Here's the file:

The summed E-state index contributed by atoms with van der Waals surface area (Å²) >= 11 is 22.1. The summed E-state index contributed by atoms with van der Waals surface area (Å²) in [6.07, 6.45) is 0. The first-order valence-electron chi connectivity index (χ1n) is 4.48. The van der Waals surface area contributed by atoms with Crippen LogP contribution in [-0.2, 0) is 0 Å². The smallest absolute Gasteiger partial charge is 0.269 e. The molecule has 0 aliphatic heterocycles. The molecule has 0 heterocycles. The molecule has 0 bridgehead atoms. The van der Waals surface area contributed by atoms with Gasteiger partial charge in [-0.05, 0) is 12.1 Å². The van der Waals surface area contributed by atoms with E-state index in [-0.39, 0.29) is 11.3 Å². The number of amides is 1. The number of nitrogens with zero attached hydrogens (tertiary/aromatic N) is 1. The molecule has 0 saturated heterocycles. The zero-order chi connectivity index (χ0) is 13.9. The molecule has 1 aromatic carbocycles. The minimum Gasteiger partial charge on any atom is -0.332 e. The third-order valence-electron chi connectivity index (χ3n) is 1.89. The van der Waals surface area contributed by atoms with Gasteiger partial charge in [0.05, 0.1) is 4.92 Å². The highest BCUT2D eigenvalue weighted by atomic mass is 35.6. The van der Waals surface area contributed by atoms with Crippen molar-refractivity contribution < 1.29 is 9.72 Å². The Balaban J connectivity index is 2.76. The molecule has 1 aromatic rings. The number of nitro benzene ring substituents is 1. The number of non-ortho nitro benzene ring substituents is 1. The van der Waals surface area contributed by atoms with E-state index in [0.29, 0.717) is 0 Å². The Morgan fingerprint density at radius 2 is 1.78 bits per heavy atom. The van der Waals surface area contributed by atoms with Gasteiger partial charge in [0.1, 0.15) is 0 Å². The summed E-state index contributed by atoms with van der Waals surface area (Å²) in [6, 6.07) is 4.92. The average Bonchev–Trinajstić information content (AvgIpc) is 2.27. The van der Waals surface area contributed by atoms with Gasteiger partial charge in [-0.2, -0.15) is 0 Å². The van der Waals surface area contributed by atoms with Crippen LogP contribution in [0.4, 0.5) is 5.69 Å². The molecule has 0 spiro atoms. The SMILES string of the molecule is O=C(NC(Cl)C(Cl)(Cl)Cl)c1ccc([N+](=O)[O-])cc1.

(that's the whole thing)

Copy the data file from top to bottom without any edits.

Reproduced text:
The summed E-state index contributed by atoms with van der Waals surface area (Å²) >= 11 is 22.1. The summed E-state index contributed by atoms with van der Waals surface area (Å²) in [6.07, 6.45) is 0. The first-order valence-electron chi connectivity index (χ1n) is 4.48. The van der Waals surface area contributed by atoms with Crippen LogP contribution in [-0.2, 0) is 0 Å². The smallest absolute Gasteiger partial charge is 0.269 e. The molecule has 0 aliphatic heterocycles. The molecule has 0 heterocycles. The molecule has 0 bridgehead atoms. The van der Waals surface area contributed by atoms with Gasteiger partial charge in [-0.05, 0) is 12.1 Å². The van der Waals surface area contributed by atoms with E-state index in [-0.39, 0.29) is 11.3 Å². The number of amides is 1. The number of nitrogens with zero attached hydrogens (tertiary/aromatic N) is 1. The molecule has 0 saturated heterocycles. The zero-order chi connectivity index (χ0) is 13.9. The molecule has 1 aromatic carbocycles. The minimum Gasteiger partial charge on any atom is -0.332 e. The third-order valence-electron chi connectivity index (χ3n) is 1.89. The van der Waals surface area contributed by atoms with Gasteiger partial charge in [0.05, 0.1) is 4.92 Å². The highest BCUT2D eigenvalue weighted by atomic mass is 35.6. The van der Waals surface area contributed by atoms with Crippen molar-refractivity contribution < 1.29 is 9.72 Å². The Balaban J connectivity index is 2.76. The molecule has 1 aromatic rings. The number of nitro benzene ring substituents is 1. The number of non-ortho nitro benzene ring substituents is 1. The van der Waals surface area contributed by atoms with E-state index in [0.29, 0.717) is 0 Å². The Morgan fingerprint density at radius 2 is 1.78 bits per heavy atom. The van der Waals surface area contributed by atoms with Gasteiger partial charge in [0.1, 0.15) is 0 Å². The summed E-state index contributed by atoms with van der Waals surface area (Å²) in [6, 6.07) is 4.92. The average Bonchev–Trinajstić information content (AvgIpc) is 2.27. The van der Waals surface area contributed by atoms with Gasteiger partial charge in [-0.2, -0.15) is 0 Å². The van der Waals surface area contributed by atoms with Crippen LogP contribution in [0.4, 0.5) is 5.69 Å². The molecule has 0 spiro atoms. The SMILES string of the molecule is O=C(NC(Cl)C(Cl)(Cl)Cl)c1ccc([N+](=O)[O-])cc1.